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HMS Arethusa
Training Ship Arethusa

The first training ship was the small frigate HMS Chichester. In 1874 she was replaced by the screw frigate HMS Arethusa of the Constance class.

Curacoa





HMS Curacoa - a ship of the same class as HMS Arethusa.


HMS Arethusa - Constance class frigate of 50 guns

Displacement    2125 tons
Length of gun deck    180'
Length of keel    146' 10¼"
Beam    5' 8"
Depth of hold    16' 3"
Armament   
Upper gun deck    28 X 32 pounders
Quarterdeck    14 X 32 pounders
Forecastle    8 X 32 pounders
Complement    450 - 500
Built by    Pembroke Dockyard
Ordered    1844
Keel laid    January 1846
Launched    20th June 1849

In 1860 she was lengthened as a screw frigate.

She was hulked in 1874 when she replaced the frigate HMS Chichester as the Shaftesbury Homes' training ship. At that time the Shaftesbury Homes was known 'The National Refuges for Destitute Children' - a society having it's origin in 1843. She continued in this role until 1932 when the four-masted Barque Peking took her place.
The frigate was broken up in 1934.

HMS Arethusa



                            HMS Arethusa in her days as a training ship.


The Four-Masted Barque Peking

The Peking under sail The Peking under sail.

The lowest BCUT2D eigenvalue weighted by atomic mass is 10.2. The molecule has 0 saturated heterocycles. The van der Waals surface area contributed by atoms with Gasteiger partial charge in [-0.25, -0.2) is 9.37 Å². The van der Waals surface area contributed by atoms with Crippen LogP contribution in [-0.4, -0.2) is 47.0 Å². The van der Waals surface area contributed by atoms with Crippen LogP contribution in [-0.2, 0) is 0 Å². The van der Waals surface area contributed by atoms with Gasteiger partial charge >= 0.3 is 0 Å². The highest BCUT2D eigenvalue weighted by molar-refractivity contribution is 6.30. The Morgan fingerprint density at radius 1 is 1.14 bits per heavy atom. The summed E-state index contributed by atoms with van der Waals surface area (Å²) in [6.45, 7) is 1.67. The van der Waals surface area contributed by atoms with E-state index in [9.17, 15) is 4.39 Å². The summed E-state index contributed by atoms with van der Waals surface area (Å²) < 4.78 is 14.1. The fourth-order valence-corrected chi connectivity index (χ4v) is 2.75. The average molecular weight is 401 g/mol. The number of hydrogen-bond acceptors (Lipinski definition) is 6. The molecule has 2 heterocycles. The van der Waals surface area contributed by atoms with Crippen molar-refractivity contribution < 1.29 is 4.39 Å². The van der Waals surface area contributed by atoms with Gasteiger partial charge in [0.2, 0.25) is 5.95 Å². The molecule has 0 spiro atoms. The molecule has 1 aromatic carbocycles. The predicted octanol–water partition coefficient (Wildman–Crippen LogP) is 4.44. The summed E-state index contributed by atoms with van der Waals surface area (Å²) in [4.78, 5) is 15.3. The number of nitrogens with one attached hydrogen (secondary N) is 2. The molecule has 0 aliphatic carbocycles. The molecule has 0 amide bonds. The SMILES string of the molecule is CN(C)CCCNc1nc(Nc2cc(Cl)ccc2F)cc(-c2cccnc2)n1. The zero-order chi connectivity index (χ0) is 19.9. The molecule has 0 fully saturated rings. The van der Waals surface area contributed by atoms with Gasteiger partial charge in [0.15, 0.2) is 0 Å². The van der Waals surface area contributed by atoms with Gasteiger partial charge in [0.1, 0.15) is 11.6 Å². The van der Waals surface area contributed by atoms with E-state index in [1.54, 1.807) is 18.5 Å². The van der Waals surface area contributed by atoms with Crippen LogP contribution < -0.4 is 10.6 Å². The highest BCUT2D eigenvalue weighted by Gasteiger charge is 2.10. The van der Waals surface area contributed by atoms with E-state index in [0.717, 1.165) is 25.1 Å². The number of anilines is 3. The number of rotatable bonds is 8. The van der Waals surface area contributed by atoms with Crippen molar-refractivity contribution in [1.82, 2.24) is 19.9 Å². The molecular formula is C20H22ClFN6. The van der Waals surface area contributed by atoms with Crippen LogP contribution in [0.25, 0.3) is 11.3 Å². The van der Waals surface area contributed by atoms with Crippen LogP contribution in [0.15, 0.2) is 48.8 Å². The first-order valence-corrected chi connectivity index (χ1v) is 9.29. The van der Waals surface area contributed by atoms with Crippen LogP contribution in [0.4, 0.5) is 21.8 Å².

The ship was built for the Flying 'P' line which was owned by F. Laeisz.

The ship was sold to the 'Shaftesbury Homes and Arethusa Training Ship Company' in 1932.

The Peking was renamed Arethusa.

Built by    Blohm & Voss in Germany
Displacement    3152 tons gross
Length    373' 9" overall
Beam    46'6"
Draught    26' 5"
Launched    25th February 1911
Completed    16th May 1911

The ship's route whilst in service was Hamburg to Chile in South America carrying cargoes of Nitrate.



TS Arethusa on moorings

Arethusa ex Peking at Upnor in Kent.

This is the ship I joined on the 28th January 1960 at the age of 13½ years, and left to join HMS Ganges in 9th January 1962.

Arethusa is now part of the ships on show in New York USA and is again called the Peking.
TS Arethusa on her moorings at Upnor on the river Medway.